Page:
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SELF-BELIEF FLOWS FROM BILBAO TO SEVILLE. LA FURIA ROJA, WHICH WAS ONCE REPUTED TO BE AS SOFT AS PAELLA, FINALLY FOUND ITS RESOLVE IN THE CHAMPIONSHIP GAME OF Euro 2008 and defeated powerful Germany 1-0. Having cast off its choker label—and assuming that a 2-0 loss to the U.S. in the 2009 Confederations Cup semis did no lasting damage—Spain is a favorite to make the title game in South Africa. "Historically, Spain has always had a collection of very talented and very good players, but what makes this team special is exactly what they are: a team," said U.S. assistant Mike Sorber. "[They] play collectively. And they are very dangerous."
The Spaniards put a host of stars on the field (Xavi, Fernando Torres, David Villa, Andrés Iniesta, Iker Casillas) and even have one on the bench (Cesc Fàbregas, if his broken leg heals in time for South Africa), and they maintain possession better than any other team on the planet. Torres, whose speed and aerial exploits regularly thrill his Premier League supporters in Liverpool, teams up front with Villa to find the net and break opponents' hearts. Villa scored seven times in qualifying, and in South Africa he could very well pass Raúl, whom he trails 36 to 44, to become Spain's alltime leading scorer.
La Furia's midfield and defense are drawn largely from La Liga superclubs Barcelona and Real Madrid. The dynamic midfield has loads of international experience, from Real's Xabi Alonso (66 caps through April 4) to Barcelona's Xavi (84) and Iniesta (40). On defense Barça teammates Carles Puyol and Gerard Piqué hold down the middle, while Real's Sergio Ramos covers the right flank and Joan Capdevila, a virtual interloper from Villarreal, mans the left. Casillas, the second-most capped goalie in Spanish history (102 times) and a mainstay for Real Madrid since 2001, was named World's Best Goalkeeper in 2008 by the International Federation of Football History and Statistics and was voted to the UEFA Team of the Year for 2009, his third consecutive such honor.
The Euro 2008 win sent Spain from No. 4 to No. 1 in FIFA's world rankings, but manager Vicente del Bosque is preaching caution. For starters, the U.S. victory in the Confederations Cup, which ended an unbeaten streak of 35 games dating back to November 2006, offered a game plan for beating the Spaniards: If you can pressure the middle so it can't play the ball forward and you can get a spectacular performance from your keeper, La Furia will leave itself open to speedy counterattacks. "We must not underestimate our opponents," del Bosque told reporters in February. "Thinking that we are the strongest is obviously stupid, because we know that this competition demands concentration and humility."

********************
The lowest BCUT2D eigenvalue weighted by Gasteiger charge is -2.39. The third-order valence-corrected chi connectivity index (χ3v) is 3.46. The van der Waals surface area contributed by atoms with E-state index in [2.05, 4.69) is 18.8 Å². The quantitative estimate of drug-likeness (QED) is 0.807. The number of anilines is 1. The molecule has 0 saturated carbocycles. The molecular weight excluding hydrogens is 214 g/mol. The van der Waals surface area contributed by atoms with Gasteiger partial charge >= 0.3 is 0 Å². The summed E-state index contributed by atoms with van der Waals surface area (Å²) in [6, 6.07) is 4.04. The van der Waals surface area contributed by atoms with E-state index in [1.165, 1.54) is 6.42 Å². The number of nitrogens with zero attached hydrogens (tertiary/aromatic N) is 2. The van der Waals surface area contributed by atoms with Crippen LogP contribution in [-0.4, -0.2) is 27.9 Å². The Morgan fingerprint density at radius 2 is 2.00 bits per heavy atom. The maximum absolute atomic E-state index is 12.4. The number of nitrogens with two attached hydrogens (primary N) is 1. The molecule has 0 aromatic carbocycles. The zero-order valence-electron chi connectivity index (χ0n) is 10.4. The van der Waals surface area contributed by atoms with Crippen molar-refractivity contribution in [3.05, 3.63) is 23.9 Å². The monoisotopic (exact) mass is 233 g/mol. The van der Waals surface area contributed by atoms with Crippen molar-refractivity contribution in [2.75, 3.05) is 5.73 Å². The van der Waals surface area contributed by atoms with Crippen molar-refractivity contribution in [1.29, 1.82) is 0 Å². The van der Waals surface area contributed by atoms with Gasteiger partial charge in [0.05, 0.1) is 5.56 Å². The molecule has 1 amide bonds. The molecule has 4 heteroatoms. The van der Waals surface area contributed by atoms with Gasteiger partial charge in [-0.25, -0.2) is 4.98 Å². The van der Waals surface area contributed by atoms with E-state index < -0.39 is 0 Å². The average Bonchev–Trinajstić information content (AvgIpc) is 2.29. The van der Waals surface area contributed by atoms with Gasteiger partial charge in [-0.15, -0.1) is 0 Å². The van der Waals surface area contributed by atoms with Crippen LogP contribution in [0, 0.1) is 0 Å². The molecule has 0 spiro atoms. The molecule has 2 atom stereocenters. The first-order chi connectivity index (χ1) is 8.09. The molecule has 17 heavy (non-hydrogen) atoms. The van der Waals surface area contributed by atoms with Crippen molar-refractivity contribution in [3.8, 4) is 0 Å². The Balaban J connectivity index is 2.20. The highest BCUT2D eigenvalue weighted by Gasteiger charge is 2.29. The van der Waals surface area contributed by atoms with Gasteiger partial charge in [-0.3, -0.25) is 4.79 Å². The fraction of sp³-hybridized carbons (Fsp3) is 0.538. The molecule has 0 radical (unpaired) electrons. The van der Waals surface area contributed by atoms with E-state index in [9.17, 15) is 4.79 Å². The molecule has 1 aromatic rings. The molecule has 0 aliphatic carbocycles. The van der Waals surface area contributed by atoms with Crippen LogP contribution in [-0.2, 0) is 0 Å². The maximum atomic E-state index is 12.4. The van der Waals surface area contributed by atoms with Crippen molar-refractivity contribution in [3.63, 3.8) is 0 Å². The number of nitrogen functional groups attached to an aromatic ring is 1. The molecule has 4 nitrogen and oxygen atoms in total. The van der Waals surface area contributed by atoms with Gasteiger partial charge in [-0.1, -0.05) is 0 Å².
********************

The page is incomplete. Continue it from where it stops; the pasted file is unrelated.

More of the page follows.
Still, Group H should be a fiesta for Spain. "It looks like we were lucky [in the draw]," Casillas said, "but we must...not think that we have nine points in the bag."
Spain's front line is formidable. With their combination of speed, power and touch, Torres and Villa form an explosive strike partnership that might be the best of any nation's.
If Torres and Villa are formidable, this unit is simply divine. Xabi Alonso, a master of the long-distance pass, plays both sides of the field equally well. David Silva is ever on the attack. Xavi and Iniesta lead breaks with their elegant short and mid-range passes, which rarely miss their mark. "I don't think [they] have ever given the ball away in their lives," said Manchester United manager Alex Ferguson. "They get you on that carousel, and they can leave you dizzy."